Shannon Geiger, July 16, 2009 (view all comments by Shannon Geiger)
Joseph O'Neill uses lush language and knowledge of both New York and how people from other countries see it to create a beautiful story. The images he presents in this book stay with you long after you finish it. The comparisons to The Great Gatsby are warranted and accurate.
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Wendy Robards, April 8, 2009 (view all comments by Wendy Robards)
The protagonist of Joseph O’Neill’s latest novel is Hans, a wealthy banker living in the Chelsea Hotel in post-911 New York City. Rachel, Hans’ conflicted wife, abandons him to return to London with their child and leaves Hans to navigate his way through a city of immigrants, idealists, and whacky characters. It is not long before Hans discovers the little known, yet thriving culture of immigrant men who gather each week to bat and bowl their way through cricket games. One of these men is Chuck Ramkissoon - an immigrant from Trinidad who runs an illegal gambling operation, cheats on his wife with a scrapbooker, and dreams of creating The New York Cricket Club - a venture which he envisions making millions while introducing Americans to a ‘whole new chapter in U.S. history.'
Netherland explores the aftermath of 911 through the eyes of America’s immigrants who have come to America in pursuit of their dreams but find a country conflicted in the face of impending war with Iraq.
O’Neill uses Hans and Rachel’s marriage as a metaphor to explore fear, isolation, disaapointment and reconciliation as they separate and then come back together. Family and country are two intertwined themes as Hans tries to understand his own identity within the larger concept of community.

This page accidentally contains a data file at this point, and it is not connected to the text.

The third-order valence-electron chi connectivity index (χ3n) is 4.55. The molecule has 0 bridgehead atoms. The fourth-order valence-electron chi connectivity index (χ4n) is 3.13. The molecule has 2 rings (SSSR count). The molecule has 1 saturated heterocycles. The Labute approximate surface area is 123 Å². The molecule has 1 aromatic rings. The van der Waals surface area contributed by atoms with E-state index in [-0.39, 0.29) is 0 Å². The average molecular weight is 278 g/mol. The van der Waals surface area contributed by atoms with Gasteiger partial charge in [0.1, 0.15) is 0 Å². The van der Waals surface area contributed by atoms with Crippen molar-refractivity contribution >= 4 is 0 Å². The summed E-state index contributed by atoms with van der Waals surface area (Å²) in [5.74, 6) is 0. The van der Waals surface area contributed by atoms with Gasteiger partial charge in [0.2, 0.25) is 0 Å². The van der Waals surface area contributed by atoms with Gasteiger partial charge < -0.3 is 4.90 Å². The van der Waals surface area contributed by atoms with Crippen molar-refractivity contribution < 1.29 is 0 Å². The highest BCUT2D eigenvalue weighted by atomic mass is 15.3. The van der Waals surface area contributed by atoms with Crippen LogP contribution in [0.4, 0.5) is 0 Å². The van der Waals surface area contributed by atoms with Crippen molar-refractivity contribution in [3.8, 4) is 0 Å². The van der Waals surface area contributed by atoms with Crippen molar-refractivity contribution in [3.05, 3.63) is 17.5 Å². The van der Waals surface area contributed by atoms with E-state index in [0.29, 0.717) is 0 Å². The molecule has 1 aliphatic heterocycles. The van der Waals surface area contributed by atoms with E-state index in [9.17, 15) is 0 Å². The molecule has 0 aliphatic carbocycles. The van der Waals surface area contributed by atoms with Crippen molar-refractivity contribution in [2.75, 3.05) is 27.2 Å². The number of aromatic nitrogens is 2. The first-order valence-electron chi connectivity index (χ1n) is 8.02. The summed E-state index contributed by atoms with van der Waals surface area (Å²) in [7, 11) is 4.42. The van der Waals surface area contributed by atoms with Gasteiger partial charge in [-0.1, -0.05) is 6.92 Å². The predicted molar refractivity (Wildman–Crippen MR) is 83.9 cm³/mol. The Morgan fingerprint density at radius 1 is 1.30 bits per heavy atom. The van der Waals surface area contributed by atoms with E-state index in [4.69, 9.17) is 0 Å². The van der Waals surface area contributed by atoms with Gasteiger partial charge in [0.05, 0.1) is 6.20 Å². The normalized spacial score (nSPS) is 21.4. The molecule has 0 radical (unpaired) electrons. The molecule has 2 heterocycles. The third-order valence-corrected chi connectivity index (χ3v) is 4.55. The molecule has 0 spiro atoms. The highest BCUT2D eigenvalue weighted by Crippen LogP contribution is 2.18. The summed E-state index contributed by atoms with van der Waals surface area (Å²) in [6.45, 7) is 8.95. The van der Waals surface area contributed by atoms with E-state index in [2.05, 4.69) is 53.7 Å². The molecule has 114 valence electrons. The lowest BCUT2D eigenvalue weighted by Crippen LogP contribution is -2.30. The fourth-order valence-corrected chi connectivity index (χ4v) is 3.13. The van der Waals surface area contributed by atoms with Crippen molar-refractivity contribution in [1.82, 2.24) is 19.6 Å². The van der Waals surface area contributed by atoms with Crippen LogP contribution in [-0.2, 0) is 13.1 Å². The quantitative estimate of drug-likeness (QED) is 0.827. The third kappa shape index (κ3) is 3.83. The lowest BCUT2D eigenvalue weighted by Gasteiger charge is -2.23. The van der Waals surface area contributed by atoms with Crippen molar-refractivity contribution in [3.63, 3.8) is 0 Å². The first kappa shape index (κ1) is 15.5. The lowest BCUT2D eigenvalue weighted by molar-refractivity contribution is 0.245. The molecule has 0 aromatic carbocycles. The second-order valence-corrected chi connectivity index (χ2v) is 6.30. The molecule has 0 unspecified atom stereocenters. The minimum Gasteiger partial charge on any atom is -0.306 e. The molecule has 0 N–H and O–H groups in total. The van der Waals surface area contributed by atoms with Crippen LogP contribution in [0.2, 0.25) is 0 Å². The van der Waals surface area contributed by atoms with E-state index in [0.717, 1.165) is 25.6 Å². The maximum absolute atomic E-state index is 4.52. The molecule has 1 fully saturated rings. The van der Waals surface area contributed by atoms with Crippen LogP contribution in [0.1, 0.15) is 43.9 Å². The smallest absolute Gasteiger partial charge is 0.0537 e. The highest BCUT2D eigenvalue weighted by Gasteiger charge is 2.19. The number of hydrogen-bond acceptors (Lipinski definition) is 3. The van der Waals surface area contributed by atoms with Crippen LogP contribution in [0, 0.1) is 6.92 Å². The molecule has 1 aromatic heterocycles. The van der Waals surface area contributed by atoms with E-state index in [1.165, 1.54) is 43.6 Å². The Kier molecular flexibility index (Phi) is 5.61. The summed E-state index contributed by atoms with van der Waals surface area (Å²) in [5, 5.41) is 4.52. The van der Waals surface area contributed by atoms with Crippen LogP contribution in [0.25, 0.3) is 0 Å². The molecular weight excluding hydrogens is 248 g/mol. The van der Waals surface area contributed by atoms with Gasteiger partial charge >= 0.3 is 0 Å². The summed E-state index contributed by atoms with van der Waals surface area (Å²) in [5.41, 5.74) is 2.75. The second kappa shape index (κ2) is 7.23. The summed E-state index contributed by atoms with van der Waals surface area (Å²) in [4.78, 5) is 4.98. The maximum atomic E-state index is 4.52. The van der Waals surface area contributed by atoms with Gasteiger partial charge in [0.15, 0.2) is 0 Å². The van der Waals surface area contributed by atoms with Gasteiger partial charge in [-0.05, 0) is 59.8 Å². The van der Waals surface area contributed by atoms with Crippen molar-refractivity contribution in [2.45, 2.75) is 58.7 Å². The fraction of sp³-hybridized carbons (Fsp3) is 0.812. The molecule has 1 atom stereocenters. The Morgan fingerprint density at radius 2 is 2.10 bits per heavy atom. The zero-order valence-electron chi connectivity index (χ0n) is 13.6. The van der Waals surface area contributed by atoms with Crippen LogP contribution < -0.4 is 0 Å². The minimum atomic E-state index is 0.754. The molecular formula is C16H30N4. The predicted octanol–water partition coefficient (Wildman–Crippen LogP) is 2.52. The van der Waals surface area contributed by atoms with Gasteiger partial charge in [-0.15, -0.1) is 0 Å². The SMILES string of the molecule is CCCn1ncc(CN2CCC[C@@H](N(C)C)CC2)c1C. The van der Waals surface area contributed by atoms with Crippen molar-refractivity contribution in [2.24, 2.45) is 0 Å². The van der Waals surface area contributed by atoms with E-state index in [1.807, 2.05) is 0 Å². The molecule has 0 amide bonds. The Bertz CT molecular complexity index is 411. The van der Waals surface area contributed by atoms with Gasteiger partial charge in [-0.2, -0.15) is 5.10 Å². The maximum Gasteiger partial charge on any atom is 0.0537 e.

Although O’Neill’s writing is fluid and evokes a New York which most American’s will relate to, I found myself indifferent to Hans and his troubles. I liked the colorful and outgoing Chuck, but his ultimate fate left me thinking “so what?” I am not exactly sure why the character development left me cold in this novel - O’Neill certainly gives the reader plenty of background and insight into the two main characters - but, ultimately, I found them forgettable. There are also long passages about the game of cricket - a sport which I know next to nothing about - and these I found mostly boring.
At the end of the book, Hans is talking to a minor character who had considered funding Chuck’s idea for a cricket club in New York:
'“The New York Cricket Club,” Faruk says, raising his eyebrows, “was a splendid idea - a gymkhana in New York. We had a chance there. But would the big project have worked? No. There’s a limit to what Americans understand. The limit is cricket.”' - from Netherland, page 251 -
And this is pretty much how I felt about O’Neill’s novel. A good idea, but it did not work for me. Although this book has gotten some great reviews (including being recognized as a NYT Most Notable book in 2008), I wonder if many Americans will struggle as I did with a story which in large part centers around a sport which is not well-known in our country. Some readers might like this one.
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"Publishers Weekly Review"
by Publishers Weekly,
"Hans van den Broek, the Dutch-born narrator of O'Neill's dense, intelligent novel, observes of his friend, Chuck Ramkissoon, a self-mythologizing entrepreneur-gangster, that 'he never quite believed that people would sooner not have their understanding of the world blown up, even by Chuck Ramkissoon.' The image of one's understanding of the world being blown up is poignant — this is Hans's fate after 9/11. He and wife Rachel abandon their downtown loft, and, soon, Rachel leaves him behind at their temporary residence, the Chelsea Hotel, taking their son, Jake, back to London. Hans, an equities analyst, is at loose ends without Rachel, and in the two years he remains Rachel-less in New York City, he gets swept up by Chuck, a Trinidadian expatriate Hans meets at a cricket match. Chuck's dream is to build a cricket stadium in Brooklyn; in the meantime, he operates as a factotum for a Russian gangster. The unlikely (and doomed from the novel's outset) friendship rises and falls in tandem with Hans's marriage, which falls and then, gradually, rises again. O'Neill (This Is the Life) offers an outsider's view of New York bursting with wisdom, authenticity and a sobering jolt of realism." Publishers Weekly (Starred Review) (Copyright Reed Business Information, Inc.)
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